Barukh atah Adonai melekh al kol ha'aretz, mekadesh haShabbat v'Yisrael v'Yom HaZikaron.
Blessed are You, Adonai our God, Ruler of the universe, who has chosen us from among all peoples and sanctified us with God's commandments. And You gave us, Adonai our God, in love this Sabbath day and this Day of Remembrance. It is a Day of Remembrance a day for recalling with love the sounding of the Shofar, a sacred convocation, a commemoration of the Exodus from Egypt. For You chose us and sanctified us from among all peoples, and Your word is truth and endures forever.
Blessed are You, Ruler over all the earth, who sanctifies the Sabbath and Israel and the Day of Remembrance.
The shehechiyanu blessing thanks the creator for giving us life, sustaining us, and allowing us to reach this day. This blessing is said at momentous occasions, and tonight counts because it is the night when we can finally look back on the whole previous year. We made it! Whether bitter or sweet, difficult or fun, tonight we celebrate and feel grateful for making it to today, and to this table to reflect with people we care about.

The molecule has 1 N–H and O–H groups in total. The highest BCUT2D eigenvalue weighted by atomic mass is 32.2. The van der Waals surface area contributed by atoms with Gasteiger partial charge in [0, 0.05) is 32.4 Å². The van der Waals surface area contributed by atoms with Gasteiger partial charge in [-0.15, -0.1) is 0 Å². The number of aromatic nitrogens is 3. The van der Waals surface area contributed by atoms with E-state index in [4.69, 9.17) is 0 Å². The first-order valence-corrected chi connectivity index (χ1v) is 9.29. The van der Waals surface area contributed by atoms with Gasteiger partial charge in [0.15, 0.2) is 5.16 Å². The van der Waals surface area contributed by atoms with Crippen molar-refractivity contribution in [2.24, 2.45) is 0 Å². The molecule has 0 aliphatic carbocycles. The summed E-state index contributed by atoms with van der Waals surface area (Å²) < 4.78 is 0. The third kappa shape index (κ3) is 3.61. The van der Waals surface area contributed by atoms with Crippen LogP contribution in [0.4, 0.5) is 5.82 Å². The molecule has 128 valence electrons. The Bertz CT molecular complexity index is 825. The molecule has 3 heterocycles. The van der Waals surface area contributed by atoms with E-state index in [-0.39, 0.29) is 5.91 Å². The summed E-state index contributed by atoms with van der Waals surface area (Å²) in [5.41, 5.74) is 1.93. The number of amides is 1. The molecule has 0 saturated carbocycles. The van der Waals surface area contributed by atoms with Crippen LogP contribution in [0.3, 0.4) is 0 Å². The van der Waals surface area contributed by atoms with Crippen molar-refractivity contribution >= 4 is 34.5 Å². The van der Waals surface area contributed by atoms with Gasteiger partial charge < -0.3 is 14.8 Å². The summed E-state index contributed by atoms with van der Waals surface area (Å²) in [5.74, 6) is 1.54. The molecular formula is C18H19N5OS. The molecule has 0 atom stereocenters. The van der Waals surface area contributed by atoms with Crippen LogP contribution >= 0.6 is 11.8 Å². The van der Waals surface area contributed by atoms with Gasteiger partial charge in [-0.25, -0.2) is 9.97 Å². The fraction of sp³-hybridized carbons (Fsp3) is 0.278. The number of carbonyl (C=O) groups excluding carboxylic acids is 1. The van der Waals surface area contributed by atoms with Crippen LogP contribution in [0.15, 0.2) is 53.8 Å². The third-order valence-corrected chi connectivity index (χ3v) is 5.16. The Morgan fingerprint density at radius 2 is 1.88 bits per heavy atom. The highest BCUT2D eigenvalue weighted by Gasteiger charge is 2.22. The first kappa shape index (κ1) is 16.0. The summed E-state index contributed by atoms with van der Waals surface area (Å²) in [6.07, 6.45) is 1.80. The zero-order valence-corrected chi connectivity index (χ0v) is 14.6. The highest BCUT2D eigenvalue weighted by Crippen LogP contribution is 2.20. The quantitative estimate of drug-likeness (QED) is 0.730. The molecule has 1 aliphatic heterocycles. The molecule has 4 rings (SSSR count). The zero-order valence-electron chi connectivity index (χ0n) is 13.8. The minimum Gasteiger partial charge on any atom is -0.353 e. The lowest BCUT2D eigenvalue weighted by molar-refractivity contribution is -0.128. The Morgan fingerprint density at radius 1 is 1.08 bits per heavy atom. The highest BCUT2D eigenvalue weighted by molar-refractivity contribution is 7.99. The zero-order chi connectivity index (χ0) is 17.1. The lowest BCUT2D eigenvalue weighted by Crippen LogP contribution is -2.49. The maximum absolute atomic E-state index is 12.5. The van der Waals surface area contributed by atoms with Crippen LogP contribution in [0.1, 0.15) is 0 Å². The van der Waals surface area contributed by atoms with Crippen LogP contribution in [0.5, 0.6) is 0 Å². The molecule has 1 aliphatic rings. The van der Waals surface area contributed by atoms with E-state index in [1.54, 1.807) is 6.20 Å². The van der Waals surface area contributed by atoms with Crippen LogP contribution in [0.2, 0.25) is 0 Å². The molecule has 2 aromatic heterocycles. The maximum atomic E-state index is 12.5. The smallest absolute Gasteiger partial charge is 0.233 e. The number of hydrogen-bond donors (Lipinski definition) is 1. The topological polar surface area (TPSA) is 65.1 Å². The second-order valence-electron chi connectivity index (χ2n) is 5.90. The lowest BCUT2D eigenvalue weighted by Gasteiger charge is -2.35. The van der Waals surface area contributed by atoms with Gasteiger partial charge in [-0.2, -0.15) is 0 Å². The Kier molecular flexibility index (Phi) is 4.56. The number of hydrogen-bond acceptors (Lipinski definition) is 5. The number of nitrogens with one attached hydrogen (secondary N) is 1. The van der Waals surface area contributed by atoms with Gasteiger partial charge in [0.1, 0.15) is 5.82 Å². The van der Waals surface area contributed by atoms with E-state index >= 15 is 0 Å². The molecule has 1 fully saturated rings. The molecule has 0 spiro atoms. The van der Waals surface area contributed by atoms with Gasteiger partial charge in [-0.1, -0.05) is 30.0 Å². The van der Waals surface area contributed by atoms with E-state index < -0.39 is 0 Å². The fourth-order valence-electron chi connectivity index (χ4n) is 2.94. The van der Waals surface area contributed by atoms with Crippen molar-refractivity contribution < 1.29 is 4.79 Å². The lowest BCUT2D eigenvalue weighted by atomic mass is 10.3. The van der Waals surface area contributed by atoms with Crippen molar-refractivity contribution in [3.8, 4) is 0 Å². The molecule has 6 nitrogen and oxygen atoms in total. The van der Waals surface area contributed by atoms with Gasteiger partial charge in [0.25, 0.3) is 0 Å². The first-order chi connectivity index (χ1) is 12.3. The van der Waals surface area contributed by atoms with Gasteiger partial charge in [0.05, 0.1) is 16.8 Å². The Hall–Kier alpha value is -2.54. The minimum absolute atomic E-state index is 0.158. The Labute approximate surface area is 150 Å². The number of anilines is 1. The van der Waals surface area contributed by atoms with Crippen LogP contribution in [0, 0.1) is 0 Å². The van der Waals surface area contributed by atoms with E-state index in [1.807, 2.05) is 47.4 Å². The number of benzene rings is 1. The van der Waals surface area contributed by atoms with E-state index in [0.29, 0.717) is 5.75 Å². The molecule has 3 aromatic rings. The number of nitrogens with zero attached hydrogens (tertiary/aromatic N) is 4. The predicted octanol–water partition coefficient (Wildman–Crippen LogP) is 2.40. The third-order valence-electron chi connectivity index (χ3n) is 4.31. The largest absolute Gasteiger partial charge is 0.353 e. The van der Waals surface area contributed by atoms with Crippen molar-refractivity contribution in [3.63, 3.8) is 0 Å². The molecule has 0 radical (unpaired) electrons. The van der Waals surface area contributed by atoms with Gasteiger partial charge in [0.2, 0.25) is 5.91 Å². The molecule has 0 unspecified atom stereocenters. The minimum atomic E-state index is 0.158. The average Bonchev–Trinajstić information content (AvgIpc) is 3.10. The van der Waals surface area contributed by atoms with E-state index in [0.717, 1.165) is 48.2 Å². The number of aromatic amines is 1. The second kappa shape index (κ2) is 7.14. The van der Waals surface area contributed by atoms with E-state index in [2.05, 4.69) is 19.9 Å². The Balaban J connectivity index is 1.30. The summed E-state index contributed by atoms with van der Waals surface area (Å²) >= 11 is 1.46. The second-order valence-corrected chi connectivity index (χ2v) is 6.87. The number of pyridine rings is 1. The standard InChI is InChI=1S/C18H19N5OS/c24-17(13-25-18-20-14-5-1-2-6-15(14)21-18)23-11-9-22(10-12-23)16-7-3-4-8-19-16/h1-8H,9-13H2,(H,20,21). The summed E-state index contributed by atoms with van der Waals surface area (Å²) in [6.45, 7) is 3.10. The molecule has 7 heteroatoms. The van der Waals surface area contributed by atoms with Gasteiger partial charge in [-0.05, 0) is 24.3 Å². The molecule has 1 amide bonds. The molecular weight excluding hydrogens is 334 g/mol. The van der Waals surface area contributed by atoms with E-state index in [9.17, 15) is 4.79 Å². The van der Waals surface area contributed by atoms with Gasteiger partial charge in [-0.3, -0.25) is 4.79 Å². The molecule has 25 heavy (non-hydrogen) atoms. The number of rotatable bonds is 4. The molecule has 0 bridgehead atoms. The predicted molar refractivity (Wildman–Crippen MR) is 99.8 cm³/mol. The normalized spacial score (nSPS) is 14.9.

בָּרוּך אַתָּה יי אֱלֹהֵינוּ מֶלֶך הָעוֹלָם שֶׁהֶחֱיָנוּ וקְִיְמָּנוּ והְִגִיּעָנוּ לַזְמַן הַזֶה
Barukh ata adonai elohenu melekh ha’olam, shehecheyanu, v’kiyimanu, v’higiyanu la’z’man ha’zeh
Blessed are You, Adonai our God, Ruler of the Universe who has given us life, sustained us, and allowed us to reach this day.
We say the shehechiyanu prayer whenever we celebrate a "first". The first time a community gathers together, at birthdays and even sitting together for the first time in a Sukkah. On Rosh Hashanah we celebrate the new year and as such we say this special prayer.
What are you looking forward to this year?
What are some "firsts" that you are looking forward to?
What would you like to be better about?
Is there a new skill you would like to learn?
For centuries, Sephardi Jewish families have gathered to celebrate a special Rosh Hashanah ceremony with a plate or meal of symbolic foods. Each food is eaten after requesting a specific kind of Divine blessing that sounds like the name of that food in Hebrew.
Before eating dates ( tamar ):
May it be your will, God, that hatred will end. ( Tamar resembles the word for end, yitamu. )
Before eating pomegranate:
May we be as full of mitzvot as the pomegranate is full of seeds.
Before eating apple:
May it be Your will, God, to renew for us a good and sweet year.
Before eating black-eyed peas or string beans ( rubia ):
May it be Your will, God, that our merits increase. ( Rubia resembles the word for increase, yirbu. )
Before eating pumpkin or gourd ( k’ra ):
May it be Your will, God, to tear away all evil decrees against us, as our merits are proclaimed before you. ( K’ra resembles the word for tear and proclaimed, likroah. )
Before eating spinach or beet leaves ( selek ):
May it be Your will, God, that all the enemies who might beat us will retreat, and we will beat a path to freedom ( Selek resembles the word for retreat, yistalku ).